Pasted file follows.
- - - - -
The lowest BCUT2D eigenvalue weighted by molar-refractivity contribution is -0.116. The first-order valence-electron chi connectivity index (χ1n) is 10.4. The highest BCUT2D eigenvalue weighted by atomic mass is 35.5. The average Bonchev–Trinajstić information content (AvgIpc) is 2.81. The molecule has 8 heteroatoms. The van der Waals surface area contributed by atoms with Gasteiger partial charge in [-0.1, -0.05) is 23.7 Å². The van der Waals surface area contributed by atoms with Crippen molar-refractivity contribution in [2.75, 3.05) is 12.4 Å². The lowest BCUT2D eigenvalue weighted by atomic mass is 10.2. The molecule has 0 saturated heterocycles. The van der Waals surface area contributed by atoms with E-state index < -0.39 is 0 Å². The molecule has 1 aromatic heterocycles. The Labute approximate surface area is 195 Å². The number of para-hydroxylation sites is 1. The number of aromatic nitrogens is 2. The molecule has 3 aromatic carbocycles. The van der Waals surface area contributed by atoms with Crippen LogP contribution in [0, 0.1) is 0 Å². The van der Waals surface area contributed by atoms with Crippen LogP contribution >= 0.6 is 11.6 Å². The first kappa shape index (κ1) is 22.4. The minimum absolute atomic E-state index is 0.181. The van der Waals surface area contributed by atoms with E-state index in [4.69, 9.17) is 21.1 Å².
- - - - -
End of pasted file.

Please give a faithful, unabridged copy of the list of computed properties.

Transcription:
The lowest BCUT2D eigenvalue weighted by molar-refractivity contribution is -0.116. The first-order valence-electron chi connectivity index (χ1n) is 10.4. The highest BCUT2D eigenvalue weighted by atomic mass is 35.5. The average Bonchev–Trinajstić information content (AvgIpc) is 2.81. The molecule has 8 heteroatoms. The van der Waals surface area contributed by atoms with Gasteiger partial charge in [-0.1, -0.05) is 23.7 Å². The van der Waals surface area contributed by atoms with Crippen molar-refractivity contribution in [2.75, 3.05) is 12.4 Å². The lowest BCUT2D eigenvalue weighted by atomic mass is 10.2. The molecule has 0 saturated heterocycles. The van der Waals surface area contributed by atoms with E-state index < -0.39 is 0 Å². The molecule has 1 aromatic heterocycles. The Labute approximate surface area is 195 Å². The number of para-hydroxylation sites is 1. The number of aromatic nitrogens is 2. The molecule has 3 aromatic carbocycles. The van der Waals surface area contributed by atoms with Crippen LogP contribution in [0, 0.1) is 0 Å². The van der Waals surface area contributed by atoms with Crippen LogP contribution >= 0.6 is 11.6 Å². The first kappa shape index (κ1) is 22.4. The minimum absolute atomic E-state index is 0.181. The van der Waals surface area contributed by atoms with E-state index in [4.69, 9.17) is 21.1 Å².